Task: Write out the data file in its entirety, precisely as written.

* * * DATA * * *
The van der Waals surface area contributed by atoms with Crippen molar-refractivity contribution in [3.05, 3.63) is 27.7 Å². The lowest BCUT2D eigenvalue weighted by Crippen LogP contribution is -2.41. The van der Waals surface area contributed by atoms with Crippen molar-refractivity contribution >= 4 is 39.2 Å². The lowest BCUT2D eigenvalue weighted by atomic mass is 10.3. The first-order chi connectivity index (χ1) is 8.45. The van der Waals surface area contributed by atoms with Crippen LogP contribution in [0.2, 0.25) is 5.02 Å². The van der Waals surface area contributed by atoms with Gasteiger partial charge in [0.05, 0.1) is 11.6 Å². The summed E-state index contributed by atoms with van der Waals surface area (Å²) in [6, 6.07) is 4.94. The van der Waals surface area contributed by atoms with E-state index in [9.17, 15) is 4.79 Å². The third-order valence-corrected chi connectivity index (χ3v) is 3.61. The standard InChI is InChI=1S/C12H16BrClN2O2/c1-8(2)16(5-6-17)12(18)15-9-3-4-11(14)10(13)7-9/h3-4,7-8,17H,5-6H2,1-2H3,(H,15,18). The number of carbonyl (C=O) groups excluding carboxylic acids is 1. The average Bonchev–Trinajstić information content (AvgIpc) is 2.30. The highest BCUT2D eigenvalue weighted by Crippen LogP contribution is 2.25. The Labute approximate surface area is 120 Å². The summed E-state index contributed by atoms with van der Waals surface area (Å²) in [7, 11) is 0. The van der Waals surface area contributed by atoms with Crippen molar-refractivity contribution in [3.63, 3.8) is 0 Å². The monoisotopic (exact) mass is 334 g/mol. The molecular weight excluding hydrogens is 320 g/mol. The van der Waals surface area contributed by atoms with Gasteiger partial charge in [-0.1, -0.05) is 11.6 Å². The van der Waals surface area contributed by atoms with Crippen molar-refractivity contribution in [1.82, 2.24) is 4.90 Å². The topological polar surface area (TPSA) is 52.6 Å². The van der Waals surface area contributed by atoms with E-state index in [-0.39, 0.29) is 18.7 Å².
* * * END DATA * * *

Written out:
The van der Waals surface area contributed by atoms with Crippen molar-refractivity contribution in [3.05, 3.63) is 27.7 Å². The lowest BCUT2D eigenvalue weighted by Crippen LogP contribution is -2.41. The van der Waals surface area contributed by atoms with Crippen molar-refractivity contribution >= 4 is 39.2 Å². The lowest BCUT2D eigenvalue weighted by atomic mass is 10.3. The first-order chi connectivity index (χ1) is 8.45. The van der Waals surface area contributed by atoms with Crippen LogP contribution in [0.2, 0.25) is 5.02 Å². The van der Waals surface area contributed by atoms with Gasteiger partial charge in [0.05, 0.1) is 11.6 Å². The summed E-state index contributed by atoms with van der Waals surface area (Å²) in [6, 6.07) is 4.94. The van der Waals surface area contributed by atoms with E-state index in [9.17, 15) is 4.79 Å². The third-order valence-corrected chi connectivity index (χ3v) is 3.61. The standard InChI is InChI=1S/C12H16BrClN2O2/c1-8(2)16(5-6-17)12(18)15-9-3-4-11(14)10(13)7-9/h3-4,7-8,17H,5-6H2,1-2H3,(H,15,18). The number of carbonyl (C=O) groups excluding carboxylic acids is 1. The average Bonchev–Trinajstić information content (AvgIpc) is 2.30. The highest BCUT2D eigenvalue weighted by Crippen LogP contribution is 2.25. The Labute approximate surface area is 120 Å². The summed E-state index contributed by atoms with van der Waals surface area (Å²) in [7, 11) is 0. The van der Waals surface area contributed by atoms with Crippen molar-refractivity contribution in [3.63, 3.8) is 0 Å². The monoisotopic (exact) mass is 334 g/mol. The molecular weight excluding hydrogens is 320 g/mol. The van der Waals surface area contributed by atoms with Gasteiger partial charge in [-0.1, -0.05) is 11.6 Å². The van der Waals surface area contributed by atoms with Crippen molar-refractivity contribution in [1.82, 2.24) is 4.90 Å². The topological polar surface area (TPSA) is 52.6 Å². The van der Waals surface area contributed by atoms with E-state index in [-0.39, 0.29) is 18.7 Å².